Fluctuations in PA Salaries
It is important to make a distinction between the London secretarial market and the national secretarial market. Whilst the health of the former has improved significantly over the last 12 months, the latter has not recovered so readily. For the purposes of this article I am going to concentrate on the London market.
Between January 2008 and the Summer of 2009, job seekers accepting new roles generally received a salary reduction or at the very best the same salary as they had been on in their previous role. There was a marked increase in new jobs coming to market last summer and this has continued right through to the present day. The private sector in particular has hired strongly in parts, although certain sectors within the creative and property industries have been more reticent.
The result has been that, to a greater extent, good calibre candidates (i.e. those with solid CVs, experience and skills) have been in demand and have successfully found new employment over the last 12 months. For the first time in 2-3 years the pendulum swung back ever so marginally to a Candidate led market and subsequently Clients have had to offer prospective employees between a 0-10% increase on their previous salaries. This is where we are at the time of writing.
Recently, there has been talk of a double dip recession and it is important to note that just as many economic experts believe we will not go back into a recession as those that do. In reality, no one knows exactly what the next 12 months will hold, but let me tell you what will happen in both scenarios.
The effects of a Double Dip Recession
If the UK economy begins to contract again, most employers in the private sector will think very hard before making redundancies. They have made hires over the last 12 months with their eyes open about the prospects of a double dip and will prefer to see how severe the recession is before releasing staff. There would however be an adverse affect in the number of new roles coming on to the market and salaries for new employees will reduce again or remain static.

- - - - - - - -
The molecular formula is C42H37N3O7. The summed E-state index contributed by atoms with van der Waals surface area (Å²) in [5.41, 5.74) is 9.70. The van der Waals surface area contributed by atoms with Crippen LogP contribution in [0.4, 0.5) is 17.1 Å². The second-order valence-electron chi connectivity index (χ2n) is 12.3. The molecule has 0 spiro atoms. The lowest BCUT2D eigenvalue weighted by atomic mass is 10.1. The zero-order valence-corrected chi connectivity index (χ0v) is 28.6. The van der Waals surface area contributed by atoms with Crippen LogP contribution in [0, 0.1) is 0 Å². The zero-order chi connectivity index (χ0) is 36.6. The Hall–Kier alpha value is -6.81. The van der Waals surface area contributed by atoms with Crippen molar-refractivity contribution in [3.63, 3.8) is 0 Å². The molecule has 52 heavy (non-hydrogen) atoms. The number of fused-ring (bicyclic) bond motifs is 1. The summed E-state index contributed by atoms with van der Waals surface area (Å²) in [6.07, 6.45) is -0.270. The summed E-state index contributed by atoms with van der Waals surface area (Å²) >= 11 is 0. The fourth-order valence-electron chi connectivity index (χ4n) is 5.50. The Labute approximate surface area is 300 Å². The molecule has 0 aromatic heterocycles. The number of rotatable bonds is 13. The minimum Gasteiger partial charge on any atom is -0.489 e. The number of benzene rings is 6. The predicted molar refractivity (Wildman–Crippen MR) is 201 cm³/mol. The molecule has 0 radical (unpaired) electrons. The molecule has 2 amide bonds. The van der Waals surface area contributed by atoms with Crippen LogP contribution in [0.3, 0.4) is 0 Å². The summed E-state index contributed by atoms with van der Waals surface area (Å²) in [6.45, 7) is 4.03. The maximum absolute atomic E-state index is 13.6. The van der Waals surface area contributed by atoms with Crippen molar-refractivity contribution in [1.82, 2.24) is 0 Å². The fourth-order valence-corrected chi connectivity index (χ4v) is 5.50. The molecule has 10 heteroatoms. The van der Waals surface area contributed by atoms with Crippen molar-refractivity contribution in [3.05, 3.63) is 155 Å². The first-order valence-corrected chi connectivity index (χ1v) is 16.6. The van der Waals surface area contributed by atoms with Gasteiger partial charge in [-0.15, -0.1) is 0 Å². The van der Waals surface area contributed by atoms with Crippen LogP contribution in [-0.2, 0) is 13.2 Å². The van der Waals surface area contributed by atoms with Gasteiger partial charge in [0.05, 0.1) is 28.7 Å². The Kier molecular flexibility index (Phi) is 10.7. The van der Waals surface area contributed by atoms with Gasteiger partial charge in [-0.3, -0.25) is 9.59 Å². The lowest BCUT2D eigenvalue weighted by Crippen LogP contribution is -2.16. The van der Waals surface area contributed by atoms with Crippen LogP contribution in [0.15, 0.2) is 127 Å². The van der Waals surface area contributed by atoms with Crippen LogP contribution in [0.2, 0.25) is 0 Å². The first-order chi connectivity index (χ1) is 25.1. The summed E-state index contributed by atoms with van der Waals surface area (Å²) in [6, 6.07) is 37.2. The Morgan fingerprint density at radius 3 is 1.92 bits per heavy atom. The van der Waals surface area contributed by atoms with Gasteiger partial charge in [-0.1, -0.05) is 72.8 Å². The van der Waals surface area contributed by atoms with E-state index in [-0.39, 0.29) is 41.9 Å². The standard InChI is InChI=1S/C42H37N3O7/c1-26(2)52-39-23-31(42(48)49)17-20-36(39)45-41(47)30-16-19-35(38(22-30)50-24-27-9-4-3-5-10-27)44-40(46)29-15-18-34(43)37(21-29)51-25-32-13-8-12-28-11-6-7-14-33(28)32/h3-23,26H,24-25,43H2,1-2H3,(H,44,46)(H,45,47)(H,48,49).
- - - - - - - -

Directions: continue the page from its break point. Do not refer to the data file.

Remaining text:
A number of the Investment Banks have hired prolifically over the last 12 months and whilst some of those banks have now stopped hiring whilst they consolidate their position and wait to see which way the wider economy will turn, it is likely that they would be the first to make any wholesale redundancies.
The effects of Continued Recovery
Should employers continue to recruit, then new employees would still receive between a 0-10% increase on their previous salaries. Over the next 6 months, the Private Sector would continue to grow and hire new staff, although the rate of growth would be measured as plenty of firms look over their shoulder at a possible double dip. If there was no sign of one, then I would expect the private sector to grow at a faster pace in the first 6 months of 2011.
Whilst there has been talk in the press of the prospect of an increase in unemployment figures, it should be noted that this will be as a result of the planned wide ranging cuts in the Public Sector. It has also been noted that over the same time period, the private sector is expected to continue hiring.
By David Morel Managing Director and Founder of Tiger Recruitment
David has worked in the secretarial recruitment market for over 13 years and set up Tiger Recruitment 9 years ago. He is an industry expert who has written numerous articles in the press.
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